An ‘outroom’ is the new must-have property feature as the hottest summer on record saw Britons enjoying their gardens like never before. Creating an ‘outroom’ has become an increasingly popular move amongst home owners and interiors influencers, extending the use of properties and adding value to homes without a structural extension.
The number of British homeowners looking for outdoor furniture traditionally only found inside the home has hit a record high. Online searches have spiked for terms such as ‘outdoor rug’ (34%+), ‘outdoor cushions’ (33%+) and ‘outdoor sofa’ (18%+), due to the increasing popularity of the outroom. In the last 12 months alone, searches for ‘garden sofa’ have soared by 125%, with more and more people bringing interior trends from the living room out into the great outdoors.2
This new room, located in the space between the home and garden, is created through the installation of folding, sliding doors. According to Palmer Research, the sale of bi-folding doors will increase by up to 28% from 2017 to 20211, as Brits increasingly adopt the trend for an outdoor living room.
A recent survey conducted by Origin, one of the UK’s leading door and window brands, among its customers, showed that 94 percent of homeowners use the space differently in their properties after installing bi-folding doors.3
To demonstrate the value an outroom adds to property price, experts from Emoov, a leading online property agent, were asked to place a value a property plan with and without the inclusion of an outroom through the installation of bi-folding doors. According to Emoov, the property with the outroom was valued at up to six percent more than the house without bi-folding doors.
Commenting on the trend, Ben Brocklesby, Director at Origin, said: “An outroom can add a huge amount of functional living space to a home, whether that’s an additional seating area, dining room or even a second kitchen. While approximately 90 percent of homes in Britain have a garden, the time spent actively living in this space is limited.”
Founder and CEO of Emoov.co.uk, Russell Quirk, commented: “A combination of unaffordability and uncertain market conditions has seen an increase in the number of people building up, down and out, rather than upsizing to a new property.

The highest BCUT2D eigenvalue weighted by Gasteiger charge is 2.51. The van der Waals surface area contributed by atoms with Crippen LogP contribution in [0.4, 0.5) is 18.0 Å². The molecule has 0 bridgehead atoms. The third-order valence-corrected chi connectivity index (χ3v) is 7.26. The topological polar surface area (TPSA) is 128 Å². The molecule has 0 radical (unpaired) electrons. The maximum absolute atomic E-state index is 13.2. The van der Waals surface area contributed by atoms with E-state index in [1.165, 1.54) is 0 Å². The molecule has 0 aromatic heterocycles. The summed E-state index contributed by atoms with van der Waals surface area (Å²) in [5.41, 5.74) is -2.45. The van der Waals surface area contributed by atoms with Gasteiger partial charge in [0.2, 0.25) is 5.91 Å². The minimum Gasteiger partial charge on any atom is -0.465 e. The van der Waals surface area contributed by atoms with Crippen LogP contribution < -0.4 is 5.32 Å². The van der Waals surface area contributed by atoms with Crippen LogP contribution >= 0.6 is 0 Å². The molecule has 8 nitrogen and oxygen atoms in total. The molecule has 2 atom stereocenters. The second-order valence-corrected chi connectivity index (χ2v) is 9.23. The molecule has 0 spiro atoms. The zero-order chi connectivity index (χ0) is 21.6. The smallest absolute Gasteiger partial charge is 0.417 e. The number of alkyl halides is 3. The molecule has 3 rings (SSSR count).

“While basements and loft conversions are an obvious way to add value and space to your property, they can be expensive, so extending into a garden space can also help boost your property potential, creating a stylish living space in the process.
“Living space commands a greater premium than bedroom space and using cost-effective tips such as bi-folding doors to create an outroom is an affordable way to add value to your home. While it is unlikely to push you into a higher price bracket, it can help you stand out from the crowd and if done correctly, could add up to 6% to your property’s value.”
The term ‘outroom’ was first used in the 17th Century by poet Ben Jonson but has since dropped in popularity and is rarely used in modern English. Originally describing an outbuilding or outhouse, today homeowners, as well as influential interior designers such as Hygge for Home, are adopting the word to describe the living space created by the installation of bi-folding doors.
Ben Brocklesby continues: “The average Origin customer said they spend between 11 and 20 hours a week in this space, compared to the majority saying they spent less than hour a week enjoying the space before the doors were installed. What’s more, 98 percent said it has made their home feel larger. Considering the average UK home is 85sq m and has five rooms, this traditional layout is set to change with the introduction of this new room in the house. Homeowners are now using outrooms to increase the square footage of their properties in a way that hasn’t been done before. We believe this space deserves recognition on modern floorplans and Origin is calling all estate agents and online housing websites such as Right Move to include outrooms on property details.”